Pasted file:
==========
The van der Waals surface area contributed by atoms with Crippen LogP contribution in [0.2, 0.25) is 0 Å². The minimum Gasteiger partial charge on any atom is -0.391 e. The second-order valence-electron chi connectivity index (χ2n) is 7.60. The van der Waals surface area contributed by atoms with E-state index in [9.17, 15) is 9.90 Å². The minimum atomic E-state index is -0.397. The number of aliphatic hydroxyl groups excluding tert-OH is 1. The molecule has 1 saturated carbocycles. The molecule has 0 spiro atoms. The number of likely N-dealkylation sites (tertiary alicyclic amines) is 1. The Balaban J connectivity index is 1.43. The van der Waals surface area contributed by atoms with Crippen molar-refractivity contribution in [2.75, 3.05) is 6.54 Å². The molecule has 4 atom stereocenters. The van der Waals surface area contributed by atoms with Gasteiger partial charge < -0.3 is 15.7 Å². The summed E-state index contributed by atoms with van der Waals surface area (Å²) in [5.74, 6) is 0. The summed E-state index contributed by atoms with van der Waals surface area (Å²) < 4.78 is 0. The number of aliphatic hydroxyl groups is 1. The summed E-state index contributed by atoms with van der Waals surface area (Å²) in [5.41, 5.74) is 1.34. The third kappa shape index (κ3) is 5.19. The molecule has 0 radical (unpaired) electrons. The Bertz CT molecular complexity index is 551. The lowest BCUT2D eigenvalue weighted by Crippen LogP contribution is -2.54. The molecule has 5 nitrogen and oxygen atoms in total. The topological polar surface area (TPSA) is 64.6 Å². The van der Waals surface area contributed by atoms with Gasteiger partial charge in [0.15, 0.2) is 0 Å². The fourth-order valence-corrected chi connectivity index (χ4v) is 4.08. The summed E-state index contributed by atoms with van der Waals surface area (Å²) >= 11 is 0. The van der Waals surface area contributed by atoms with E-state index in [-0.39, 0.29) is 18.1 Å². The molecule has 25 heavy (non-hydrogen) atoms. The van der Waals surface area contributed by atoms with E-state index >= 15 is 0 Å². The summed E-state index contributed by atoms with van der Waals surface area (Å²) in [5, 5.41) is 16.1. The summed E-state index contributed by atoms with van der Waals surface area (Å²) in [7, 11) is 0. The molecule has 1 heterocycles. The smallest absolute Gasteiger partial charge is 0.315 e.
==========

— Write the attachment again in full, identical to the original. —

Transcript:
The van der Waals surface area contributed by atoms with Crippen LogP contribution in [0.2, 0.25) is 0 Å². The minimum Gasteiger partial charge on any atom is -0.391 e. The second-order valence-electron chi connectivity index (χ2n) is 7.60. The van der Waals surface area contributed by atoms with E-state index in [9.17, 15) is 9.90 Å². The minimum atomic E-state index is -0.397. The number of aliphatic hydroxyl groups excluding tert-OH is 1. The molecule has 1 saturated carbocycles. The molecule has 0 spiro atoms. The number of likely N-dealkylation sites (tertiary alicyclic amines) is 1. The Balaban J connectivity index is 1.43. The van der Waals surface area contributed by atoms with Crippen molar-refractivity contribution in [2.75, 3.05) is 6.54 Å². The molecule has 4 atom stereocenters. The van der Waals surface area contributed by atoms with Gasteiger partial charge < -0.3 is 15.7 Å². The summed E-state index contributed by atoms with van der Waals surface area (Å²) in [5.74, 6) is 0. The summed E-state index contributed by atoms with van der Waals surface area (Å²) < 4.78 is 0. The number of aliphatic hydroxyl groups is 1. The summed E-state index contributed by atoms with van der Waals surface area (Å²) in [5.41, 5.74) is 1.34. The third kappa shape index (κ3) is 5.19. The molecule has 0 radical (unpaired) electrons. The Bertz CT molecular complexity index is 551. The lowest BCUT2D eigenvalue weighted by Crippen LogP contribution is -2.54. The molecule has 5 nitrogen and oxygen atoms in total. The topological polar surface area (TPSA) is 64.6 Å². The van der Waals surface area contributed by atoms with Gasteiger partial charge in [0.15, 0.2) is 0 Å². The fourth-order valence-corrected chi connectivity index (χ4v) is 4.08. The summed E-state index contributed by atoms with van der Waals surface area (Å²) >= 11 is 0. The van der Waals surface area contributed by atoms with E-state index in [-0.39, 0.29) is 18.1 Å². The molecule has 25 heavy (non-hydrogen) atoms. The van der Waals surface area contributed by atoms with E-state index >= 15 is 0 Å². The summed E-state index contributed by atoms with van der Waals surface area (Å²) in [5, 5.41) is 16.1. The summed E-state index contributed by atoms with van der Waals surface area (Å²) in [7, 11) is 0. The molecule has 1 heterocycles. The smallest absolute Gasteiger partial charge is 0.315 e.